Amazon’s Drive-Up Grocery Store Experiment Gets A Fresh Name

Amazon Fresh Pickup in Seattle receives temporary occupancy approval, signage, and applies for a liquor license.

The experimental drive-up grocery store concept in Seattle, which I wrote about last month as part of a feature story on why Amazon is the World’s Most Innovative Company of 2017, is getting closer to completion—and Amazon’s ownership of the “Project X” is now undeniable.


Last week, a permit for signage was filed with the city’s department of construction showing “Amazon Fresh Pickup” as the store name. The images shown here, which were first uncovered by GeekWire, reveal a bit more detail on how the store will work. (Amazon did not respond to a request for comment on this article.)

A quick refresher: The store, located on a busy commercial street in the fast-growing Ballard neighborhood, is an extension of the Amazon Fresh grocery service. Customers would load their digital carts remotely and pay online, then schedule a physical pickup within a two-hour window. “When picking up purchased items, customers either can drive into a designated parking area with eight parking stalls where the purchased items will be delivered to their cars, or they can walk into the retail area to pick up their items,” the original department of construction filings say.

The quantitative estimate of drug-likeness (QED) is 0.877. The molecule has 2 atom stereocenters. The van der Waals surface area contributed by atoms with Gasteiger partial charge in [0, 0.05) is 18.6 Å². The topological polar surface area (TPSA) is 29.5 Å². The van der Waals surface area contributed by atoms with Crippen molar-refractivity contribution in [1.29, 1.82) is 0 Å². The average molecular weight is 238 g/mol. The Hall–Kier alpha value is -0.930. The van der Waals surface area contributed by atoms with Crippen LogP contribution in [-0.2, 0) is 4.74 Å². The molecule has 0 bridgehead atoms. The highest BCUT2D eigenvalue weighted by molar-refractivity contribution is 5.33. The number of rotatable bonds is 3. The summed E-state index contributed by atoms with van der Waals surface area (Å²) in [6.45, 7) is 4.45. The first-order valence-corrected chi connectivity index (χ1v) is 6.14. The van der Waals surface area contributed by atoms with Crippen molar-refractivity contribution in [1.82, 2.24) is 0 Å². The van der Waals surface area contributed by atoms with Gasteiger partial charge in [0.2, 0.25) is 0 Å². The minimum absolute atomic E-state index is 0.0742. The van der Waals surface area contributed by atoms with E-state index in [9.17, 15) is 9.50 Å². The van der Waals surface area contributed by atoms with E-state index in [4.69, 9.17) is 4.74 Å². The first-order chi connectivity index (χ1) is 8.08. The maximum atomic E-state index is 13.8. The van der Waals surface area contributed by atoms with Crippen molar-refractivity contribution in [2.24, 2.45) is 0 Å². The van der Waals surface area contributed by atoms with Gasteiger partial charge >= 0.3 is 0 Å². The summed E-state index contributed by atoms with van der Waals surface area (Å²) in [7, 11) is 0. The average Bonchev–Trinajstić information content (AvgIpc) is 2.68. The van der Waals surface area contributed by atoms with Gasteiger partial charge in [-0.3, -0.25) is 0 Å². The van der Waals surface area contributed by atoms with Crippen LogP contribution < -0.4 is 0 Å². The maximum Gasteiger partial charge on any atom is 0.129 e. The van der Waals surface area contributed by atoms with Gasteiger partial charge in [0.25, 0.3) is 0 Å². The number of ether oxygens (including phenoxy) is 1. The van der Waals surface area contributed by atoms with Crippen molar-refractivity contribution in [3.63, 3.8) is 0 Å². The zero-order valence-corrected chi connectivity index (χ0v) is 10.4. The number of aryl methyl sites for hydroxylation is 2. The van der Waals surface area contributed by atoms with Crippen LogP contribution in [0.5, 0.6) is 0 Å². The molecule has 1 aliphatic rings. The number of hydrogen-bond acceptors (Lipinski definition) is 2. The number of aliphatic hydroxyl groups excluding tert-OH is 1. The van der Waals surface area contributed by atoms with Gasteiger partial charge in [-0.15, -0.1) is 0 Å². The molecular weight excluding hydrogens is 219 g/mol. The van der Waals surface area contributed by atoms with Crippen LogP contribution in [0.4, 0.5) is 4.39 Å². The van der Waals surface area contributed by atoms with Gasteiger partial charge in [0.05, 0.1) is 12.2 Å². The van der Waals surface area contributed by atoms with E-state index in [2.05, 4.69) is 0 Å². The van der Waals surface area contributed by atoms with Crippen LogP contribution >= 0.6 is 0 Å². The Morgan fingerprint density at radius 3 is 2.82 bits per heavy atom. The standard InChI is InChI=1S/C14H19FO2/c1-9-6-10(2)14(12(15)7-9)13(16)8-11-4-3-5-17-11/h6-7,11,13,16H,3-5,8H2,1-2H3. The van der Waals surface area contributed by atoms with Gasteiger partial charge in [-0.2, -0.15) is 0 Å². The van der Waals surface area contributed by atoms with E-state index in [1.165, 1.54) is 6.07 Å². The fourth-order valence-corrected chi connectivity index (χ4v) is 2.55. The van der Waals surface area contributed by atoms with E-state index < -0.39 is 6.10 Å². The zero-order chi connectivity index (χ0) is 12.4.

These latest plans show the words “Hello, Ballard” in large letters across the front entrance of the building, along with a series of smaller signs mounted at each parking stall. These smaller signs appear to be electronic, and in the example from the filing one reads: “Relax while we load your groceries.”

The records also show a website url,, which redirects to a blank page.

Amazon also applied for a liquor license at the same location, as USA Today reported in late February.

There are two other locations where Amazon has applied to build stores that match the Amazon Fresh Pickup footprint, one in Sunnyvale and the other in San Carlos, California. The San Carlos location was put on hold in the face of local opposition, but the Sunnyvale project was approved by the city’s planning commission.


The Amazon Fresh Pickup stores, along with the no-cash-required Amazon Go convenience store, show that the e-commerce giant’s ambitions now extend into physical retail—including those Amazon Books stores, which will be open in 10 locations by the end of this year.

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I'm the executive editor of Fast Company and Co.Design.